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Stories 163-170

This post should finish up the stories from the long-finished-reading anthology Wastelands: Stories of the Apocalypse, edited by John Joseph Adams.

163: Inertia by Nancy Kress.  Quarantined communities are a part of our history, from leper colonies to religious and ethnic ghettos.  What sort of society forms in a closed community, and what happens to the society that put the quarantine in place?  The title gives a good hint to the point of the story, but it doesn't necessarily go exactly as you might think.

164: And The Deep Blue Sea by Elizabeth Bear.  The mail has to get through.  Even when half of the country is a radioactive wasteland.  It helps to have a demonic motorbike to help you get through, but every deal with the Devil comes due eventually.  A good blend of scifi and fantasy.

165: Speech Sounds by Octavia E. Butler.   We all get frustrated when we can't express ourselves properly ... so imagine what it'd be like if no one could communicate thanks to a plague.  Silence was never so stunning.  (Note that I accidentally put this description with the story "Mute" in the previous post.  I'm going to go back and edit that one.  In writing, I put the wrong synopsis with the title that reminded me of the story ...)

166: Killers by Carol Emshwiller.  Sometimes, when the war comes home and the terrorists can be anywhere, society migrates away from the cities and back to the hills.  And sometimes, missing someone desperately causes you to extend a hand to someone you'd never expect to.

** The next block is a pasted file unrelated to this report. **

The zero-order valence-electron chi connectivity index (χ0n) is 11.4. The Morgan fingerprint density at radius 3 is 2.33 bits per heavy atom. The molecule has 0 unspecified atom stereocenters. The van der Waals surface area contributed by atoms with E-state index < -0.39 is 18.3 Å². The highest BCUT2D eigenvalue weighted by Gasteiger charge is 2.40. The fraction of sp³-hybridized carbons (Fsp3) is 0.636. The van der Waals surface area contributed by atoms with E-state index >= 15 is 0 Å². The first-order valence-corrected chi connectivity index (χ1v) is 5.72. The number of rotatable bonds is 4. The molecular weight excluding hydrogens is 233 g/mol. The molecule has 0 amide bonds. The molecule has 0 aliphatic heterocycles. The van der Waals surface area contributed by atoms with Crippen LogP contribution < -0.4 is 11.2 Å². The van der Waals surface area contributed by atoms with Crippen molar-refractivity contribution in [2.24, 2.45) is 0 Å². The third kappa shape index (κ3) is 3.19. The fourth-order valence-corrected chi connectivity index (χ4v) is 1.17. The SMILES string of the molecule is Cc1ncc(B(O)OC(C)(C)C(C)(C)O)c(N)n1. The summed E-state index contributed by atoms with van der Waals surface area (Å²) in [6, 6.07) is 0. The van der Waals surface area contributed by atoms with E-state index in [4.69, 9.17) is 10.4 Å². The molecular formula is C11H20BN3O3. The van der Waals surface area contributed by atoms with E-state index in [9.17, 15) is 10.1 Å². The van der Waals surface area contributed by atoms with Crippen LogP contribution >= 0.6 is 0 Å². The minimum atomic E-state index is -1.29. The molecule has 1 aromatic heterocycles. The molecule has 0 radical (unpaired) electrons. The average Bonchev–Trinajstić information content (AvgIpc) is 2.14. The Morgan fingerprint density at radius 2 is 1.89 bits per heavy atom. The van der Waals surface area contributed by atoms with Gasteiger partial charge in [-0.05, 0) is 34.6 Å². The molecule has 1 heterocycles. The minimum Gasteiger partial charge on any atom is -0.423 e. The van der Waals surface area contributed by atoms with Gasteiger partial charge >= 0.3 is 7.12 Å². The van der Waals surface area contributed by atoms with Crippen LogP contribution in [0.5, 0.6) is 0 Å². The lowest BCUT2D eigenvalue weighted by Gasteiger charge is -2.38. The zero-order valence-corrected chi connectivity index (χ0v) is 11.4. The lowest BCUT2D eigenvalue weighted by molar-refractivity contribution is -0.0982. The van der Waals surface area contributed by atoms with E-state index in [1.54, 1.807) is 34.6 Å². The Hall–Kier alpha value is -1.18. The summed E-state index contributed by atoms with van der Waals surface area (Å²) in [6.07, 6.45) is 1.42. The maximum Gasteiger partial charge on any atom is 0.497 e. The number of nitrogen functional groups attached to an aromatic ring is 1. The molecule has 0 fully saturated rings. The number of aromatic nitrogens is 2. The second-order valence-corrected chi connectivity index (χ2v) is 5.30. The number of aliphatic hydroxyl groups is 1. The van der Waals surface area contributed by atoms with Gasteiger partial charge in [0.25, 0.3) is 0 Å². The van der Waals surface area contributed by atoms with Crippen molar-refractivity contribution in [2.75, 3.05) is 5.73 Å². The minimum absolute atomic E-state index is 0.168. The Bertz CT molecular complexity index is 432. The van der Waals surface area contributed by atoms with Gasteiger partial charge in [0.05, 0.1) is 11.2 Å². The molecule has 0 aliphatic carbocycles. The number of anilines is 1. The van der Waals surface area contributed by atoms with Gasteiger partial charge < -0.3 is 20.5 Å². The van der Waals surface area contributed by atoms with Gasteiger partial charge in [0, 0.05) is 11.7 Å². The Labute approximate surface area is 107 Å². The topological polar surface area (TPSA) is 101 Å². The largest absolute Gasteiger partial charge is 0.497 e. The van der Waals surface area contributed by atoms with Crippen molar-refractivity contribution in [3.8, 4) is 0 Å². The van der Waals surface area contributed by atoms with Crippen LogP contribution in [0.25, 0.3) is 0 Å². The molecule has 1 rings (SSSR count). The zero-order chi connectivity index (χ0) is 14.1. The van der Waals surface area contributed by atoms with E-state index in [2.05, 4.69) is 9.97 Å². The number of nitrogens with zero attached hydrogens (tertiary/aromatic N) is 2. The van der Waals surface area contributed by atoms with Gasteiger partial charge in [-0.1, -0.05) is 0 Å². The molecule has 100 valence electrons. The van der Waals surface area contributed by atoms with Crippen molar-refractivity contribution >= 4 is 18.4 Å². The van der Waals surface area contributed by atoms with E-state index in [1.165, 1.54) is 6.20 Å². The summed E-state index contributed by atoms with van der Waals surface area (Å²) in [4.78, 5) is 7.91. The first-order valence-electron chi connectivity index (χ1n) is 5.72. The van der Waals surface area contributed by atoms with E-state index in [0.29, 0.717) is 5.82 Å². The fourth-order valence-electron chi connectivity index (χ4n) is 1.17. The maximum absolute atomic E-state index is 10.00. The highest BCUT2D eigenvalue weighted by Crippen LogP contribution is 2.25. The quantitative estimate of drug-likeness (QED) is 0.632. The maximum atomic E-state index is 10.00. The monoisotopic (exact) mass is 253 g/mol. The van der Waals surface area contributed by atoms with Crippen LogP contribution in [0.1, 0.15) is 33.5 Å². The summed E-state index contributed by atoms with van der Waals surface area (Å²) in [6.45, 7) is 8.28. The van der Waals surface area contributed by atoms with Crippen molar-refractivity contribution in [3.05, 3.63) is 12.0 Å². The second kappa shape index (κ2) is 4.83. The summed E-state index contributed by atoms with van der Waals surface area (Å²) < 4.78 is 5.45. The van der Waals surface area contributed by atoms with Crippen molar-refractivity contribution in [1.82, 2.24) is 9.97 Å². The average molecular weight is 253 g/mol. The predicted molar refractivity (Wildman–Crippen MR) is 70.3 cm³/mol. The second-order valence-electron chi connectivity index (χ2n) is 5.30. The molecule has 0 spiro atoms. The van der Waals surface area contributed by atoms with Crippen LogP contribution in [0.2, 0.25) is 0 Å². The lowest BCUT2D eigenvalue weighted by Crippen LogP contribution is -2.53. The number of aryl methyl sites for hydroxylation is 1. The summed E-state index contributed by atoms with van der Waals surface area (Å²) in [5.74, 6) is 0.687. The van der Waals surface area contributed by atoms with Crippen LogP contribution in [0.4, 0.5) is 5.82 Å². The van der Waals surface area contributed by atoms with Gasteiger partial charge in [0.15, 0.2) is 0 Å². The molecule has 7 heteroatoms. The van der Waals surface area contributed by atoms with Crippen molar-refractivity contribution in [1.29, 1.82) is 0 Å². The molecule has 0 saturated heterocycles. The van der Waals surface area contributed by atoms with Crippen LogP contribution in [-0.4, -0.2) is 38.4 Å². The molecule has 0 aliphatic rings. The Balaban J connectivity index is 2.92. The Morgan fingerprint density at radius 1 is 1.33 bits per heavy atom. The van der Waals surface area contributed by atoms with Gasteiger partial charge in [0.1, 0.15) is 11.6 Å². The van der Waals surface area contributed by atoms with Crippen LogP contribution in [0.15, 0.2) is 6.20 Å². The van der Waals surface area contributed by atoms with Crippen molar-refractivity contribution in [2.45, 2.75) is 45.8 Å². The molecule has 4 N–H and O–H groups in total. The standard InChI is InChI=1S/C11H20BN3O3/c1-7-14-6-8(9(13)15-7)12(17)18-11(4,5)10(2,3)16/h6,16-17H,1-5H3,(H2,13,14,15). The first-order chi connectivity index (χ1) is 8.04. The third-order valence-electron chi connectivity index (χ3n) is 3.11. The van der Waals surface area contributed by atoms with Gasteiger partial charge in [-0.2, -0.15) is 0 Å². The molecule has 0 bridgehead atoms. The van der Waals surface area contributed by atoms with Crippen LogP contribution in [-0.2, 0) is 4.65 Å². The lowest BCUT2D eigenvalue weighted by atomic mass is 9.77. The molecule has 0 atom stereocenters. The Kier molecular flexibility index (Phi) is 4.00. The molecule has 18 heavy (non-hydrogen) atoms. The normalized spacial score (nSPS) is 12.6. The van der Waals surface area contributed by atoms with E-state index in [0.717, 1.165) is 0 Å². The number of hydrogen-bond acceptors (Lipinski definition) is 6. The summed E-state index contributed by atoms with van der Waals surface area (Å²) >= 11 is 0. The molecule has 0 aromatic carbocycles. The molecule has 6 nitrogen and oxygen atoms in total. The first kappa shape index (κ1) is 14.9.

167: Ginny Sweethips' Flying Circus by Neal Barrett, Jr.  Barrett posits that there are three things everyone will still need in the future: sex, drugs and good tacos.  With a mutated Possum for security and an android barker, Ginny Sweethips travels the plains bringing all three to the masses.  But even the best-run businesses hit a snag occasionally.

168: The End of the World As We Know It by Dale Bailey.  It's as much a treatise on how to write apocalyptic fiction as it is a piece of apocalyptic fiction.  History repeats itself: plagues, natural devestation, man-made destruction.  What are you doing when the world ends?  It's funny and strong at the same time.

169: A Song Before Sunset by David Grigg.  Lots of apocalyptic fiction centers on the science, and the loss of control once the tech fails.  This story asks the almost more important question:  what about the things that make us civilized?  Can the arts continue to exist in a post-apocalyptic world?

170: Episode Seven: Last Stand Against The Pack in the Kingdom of the Purple Flowers by John Langan.  Langan says he wrote this partially in response to Bailey's story above.  I took to this story immediately because it takes place where I grew up -- the Hudson Valley region of New York State, and in particular the area around the Mid-Hudson Bridge.  So I could picture what the author presents:  stalled cars that seem to have suddenly become hothouses for alien plant-life blocking the bridge, and the main characters chased by a pack of ... well, I'll let you put the pieces together.

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